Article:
ebb & flow


Snow has been falling and melting and then falling again in the Blue Mountains of Northeast Oregon.  There comes a time when a lot of roads seem to be inaccessible for the winter up there, so we are going as often as we can, while we still can.  During this, the most magical time of the year, I feel like we are playing hide and seek with all the spirits and creatures of the forest, seen and unseen.  I can feel them more strongly than ever, whispering through the trees.

At home, the weather is warmer, but we are still leaning into fall.  Pumpkins are on the porch, leaves swirl up and down the street, flannel sheets and extra blankets are on the beds, candles are lit nightly, and I have taken once again to the rocking chair by the fireplace (where I am now) to read or knit or catch up with online things.  I make time to sit on our little front step and gaze at the moon before I go to bed.  Most nights we are in bed fairly early, and we are sleeping a little bit later in the morning without loud birdsong or any light coming through the cracks in the blinds.  This bothers my husband who is normally an ultra early riser, but it just feels natural to let our bodies ebb and flow with the seasons, the rhythms of the earth.  I fully surrender to this slower, darker time of year.  What most would probably call an ebb, to me feels like flow.

I've been listening to Arvo Pärt and falling quite happily under the spell of his music.  We are going to a concert next month featuring some of his work and I'm trying to learn all I can.  I especially love his more minimal, melancholy work.  Read more about him here.  (I find and listen to his music on Spotify and watch performances on YouTube with my basic, free accounts.)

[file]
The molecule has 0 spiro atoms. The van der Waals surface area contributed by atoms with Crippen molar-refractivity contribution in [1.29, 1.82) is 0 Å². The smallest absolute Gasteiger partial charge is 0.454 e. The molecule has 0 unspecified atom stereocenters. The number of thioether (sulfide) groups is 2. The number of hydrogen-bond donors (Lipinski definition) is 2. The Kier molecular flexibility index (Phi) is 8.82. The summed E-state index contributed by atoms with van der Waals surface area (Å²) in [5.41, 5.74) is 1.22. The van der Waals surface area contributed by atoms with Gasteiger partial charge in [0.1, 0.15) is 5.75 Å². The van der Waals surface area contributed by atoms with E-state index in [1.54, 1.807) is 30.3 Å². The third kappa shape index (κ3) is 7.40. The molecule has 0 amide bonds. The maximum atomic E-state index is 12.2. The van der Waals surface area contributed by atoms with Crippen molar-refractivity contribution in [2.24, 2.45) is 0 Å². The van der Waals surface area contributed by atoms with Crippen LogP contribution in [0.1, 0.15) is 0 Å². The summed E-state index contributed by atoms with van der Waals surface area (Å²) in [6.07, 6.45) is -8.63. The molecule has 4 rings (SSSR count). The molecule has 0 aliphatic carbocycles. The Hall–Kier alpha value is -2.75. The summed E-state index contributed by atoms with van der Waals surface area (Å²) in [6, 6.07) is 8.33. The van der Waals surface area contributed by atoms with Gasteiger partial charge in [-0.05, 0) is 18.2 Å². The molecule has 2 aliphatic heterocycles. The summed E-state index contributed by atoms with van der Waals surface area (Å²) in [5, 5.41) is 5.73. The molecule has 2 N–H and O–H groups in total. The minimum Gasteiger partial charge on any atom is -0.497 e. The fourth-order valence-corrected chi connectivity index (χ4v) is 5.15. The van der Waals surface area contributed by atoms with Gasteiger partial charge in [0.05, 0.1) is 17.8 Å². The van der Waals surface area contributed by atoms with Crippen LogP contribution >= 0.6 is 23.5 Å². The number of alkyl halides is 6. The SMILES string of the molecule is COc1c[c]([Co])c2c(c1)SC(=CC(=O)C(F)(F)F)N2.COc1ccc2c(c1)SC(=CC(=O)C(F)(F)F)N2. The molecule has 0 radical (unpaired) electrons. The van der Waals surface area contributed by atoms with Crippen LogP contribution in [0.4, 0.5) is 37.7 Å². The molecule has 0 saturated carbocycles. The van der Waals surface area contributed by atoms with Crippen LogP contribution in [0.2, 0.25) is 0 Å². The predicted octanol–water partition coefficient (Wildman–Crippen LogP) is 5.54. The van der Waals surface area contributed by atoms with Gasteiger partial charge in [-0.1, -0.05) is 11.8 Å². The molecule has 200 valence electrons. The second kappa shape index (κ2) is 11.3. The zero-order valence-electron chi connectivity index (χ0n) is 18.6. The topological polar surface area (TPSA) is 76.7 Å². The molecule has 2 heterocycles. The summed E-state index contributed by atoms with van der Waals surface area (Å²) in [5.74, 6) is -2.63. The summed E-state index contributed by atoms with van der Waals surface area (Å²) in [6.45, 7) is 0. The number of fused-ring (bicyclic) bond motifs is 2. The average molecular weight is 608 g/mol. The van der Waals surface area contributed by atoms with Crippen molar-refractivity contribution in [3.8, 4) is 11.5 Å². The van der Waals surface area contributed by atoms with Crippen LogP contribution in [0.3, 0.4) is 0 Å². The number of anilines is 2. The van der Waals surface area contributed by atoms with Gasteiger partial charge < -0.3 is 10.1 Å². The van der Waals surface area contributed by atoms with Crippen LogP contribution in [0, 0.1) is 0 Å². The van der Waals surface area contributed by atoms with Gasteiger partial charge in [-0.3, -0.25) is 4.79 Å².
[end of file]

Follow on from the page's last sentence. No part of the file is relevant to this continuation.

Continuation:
Tchaikovsky's Swan Lake does not represent any of my favorite kinds of classical music (I love chamber music, or modern classical such as Phillip Glass or Kronos Quartet), but last weekend went to see and hear just that, performed by the Walla Walla Symphony and the Eugene Ballet, right here in our own little town.  I was very surprised that as soon as the curtain went up I was struggling to keep big tears from spilling over onto my cheeks.  It was an overwhelming emotional response, one that I could barely control.  Art - its beauty can split you in two.  I loved it, and I want more. 

I've gotten way behind on posting and have a camera full of pictures from various outings getting older by the day, so I'll try to be back here again soon.  

Samhain / Halloween is in five days, new moon in one - are you ready?  How do you celebrate?  Asia Suler of One Willow Apothecaries is one of my favorite resource for, as she says, establishing a deep relationship with the earth. There's so much good to read on her blog, Woolgathering & Wildcrafting. Read her ideas for celebrating Samhain here.  

by mlekoshi